Undoubtedly a poor design choice, I appreciate that you bring some attention to it.
Facetime calls are instant. Imagine you clicking a link, your phone calls my (attacker) account, I instantly pick it up and (yes) save all the frames. Now I know how your face looks like and maybe where you are. Hello pretty!
Yes, it works. I tried.
Can you please provide some evidence that this is practically possible? Last time I used Facetime it took quite some time before the connection was established.
I did my test on WiFi which results in almost instant calls for me.
Set your computer to catch the facetime call and answer it automatically (check this: https://github.com/PaperCutSoftware/teleportme/blob/master/t...).
Capture your screen continuously and if you might get the first frames of the call.
It's all about what people do when their phone starts calling by itself. Most people freeze which results in a successful attack.
There are a lot more security threats. My startup's URL reputation lookup service is being integrated with one of the biggest app platforms to help developers build security into apps. There are so many security threats that come with the standard WebView - mostly because I'm confident Apple and Google didn't think about how they could be used today.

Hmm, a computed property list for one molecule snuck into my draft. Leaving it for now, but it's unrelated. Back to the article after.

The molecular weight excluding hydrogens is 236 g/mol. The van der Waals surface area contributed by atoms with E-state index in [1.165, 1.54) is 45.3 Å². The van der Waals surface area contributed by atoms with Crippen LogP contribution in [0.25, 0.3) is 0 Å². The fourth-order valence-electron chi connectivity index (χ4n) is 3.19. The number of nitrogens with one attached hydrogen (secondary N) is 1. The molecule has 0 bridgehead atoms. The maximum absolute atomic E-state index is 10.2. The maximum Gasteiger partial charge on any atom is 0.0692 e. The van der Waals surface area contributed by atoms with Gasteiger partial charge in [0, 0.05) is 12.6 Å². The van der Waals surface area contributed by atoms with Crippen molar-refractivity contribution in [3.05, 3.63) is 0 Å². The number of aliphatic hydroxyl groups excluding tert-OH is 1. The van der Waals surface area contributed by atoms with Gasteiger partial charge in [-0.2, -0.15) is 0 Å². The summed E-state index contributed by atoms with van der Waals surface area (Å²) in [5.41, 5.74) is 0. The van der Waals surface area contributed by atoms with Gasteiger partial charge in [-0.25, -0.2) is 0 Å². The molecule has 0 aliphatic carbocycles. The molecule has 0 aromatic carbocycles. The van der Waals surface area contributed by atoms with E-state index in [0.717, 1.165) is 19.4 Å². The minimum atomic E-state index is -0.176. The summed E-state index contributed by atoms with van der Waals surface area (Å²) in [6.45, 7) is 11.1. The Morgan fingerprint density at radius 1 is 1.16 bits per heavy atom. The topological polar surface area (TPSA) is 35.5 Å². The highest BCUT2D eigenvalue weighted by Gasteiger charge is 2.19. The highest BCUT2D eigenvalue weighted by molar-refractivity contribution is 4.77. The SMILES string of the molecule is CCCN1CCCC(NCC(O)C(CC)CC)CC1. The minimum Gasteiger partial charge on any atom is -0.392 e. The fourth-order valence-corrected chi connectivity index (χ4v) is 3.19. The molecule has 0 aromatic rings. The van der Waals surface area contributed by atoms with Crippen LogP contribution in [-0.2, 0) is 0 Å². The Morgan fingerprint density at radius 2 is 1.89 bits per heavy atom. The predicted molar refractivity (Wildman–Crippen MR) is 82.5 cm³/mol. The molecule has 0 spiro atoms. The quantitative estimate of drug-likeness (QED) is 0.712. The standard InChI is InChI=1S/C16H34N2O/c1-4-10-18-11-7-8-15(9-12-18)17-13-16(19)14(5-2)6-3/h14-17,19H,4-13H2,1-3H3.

Yeah, I think I disagree with the author. Unless someone can think of a reason it should be like this, I think it's Apples' fault. If there's a reason to allow no-confirmation telephone or facetime initiation, they should make it an option on WebView.
I completely disagree that Apple is not at fault here. It should always prompt, end of story. More importantly though is that the devs at FB, Google, etc, likely saw how it worked in mobile Safari and, wrongly, assumed it would work the same in a webview. Why have the inconsistency in an a tag?
There are legit reasons to want to dial without a dialog. Apps like launch center pro, or a 3rd party contacts app. I agree the default should be prompt, but an option to disable that is definitely beneficial to users most of the time.
this may be off topic, but I don't recognize some of the UI elements(battery life, signal strengh, etc) in his screen shots, and I can only assume that is an iOS8 beta. Isn't he breaking his NDA by showing off an unreleased OS? Security hole or not?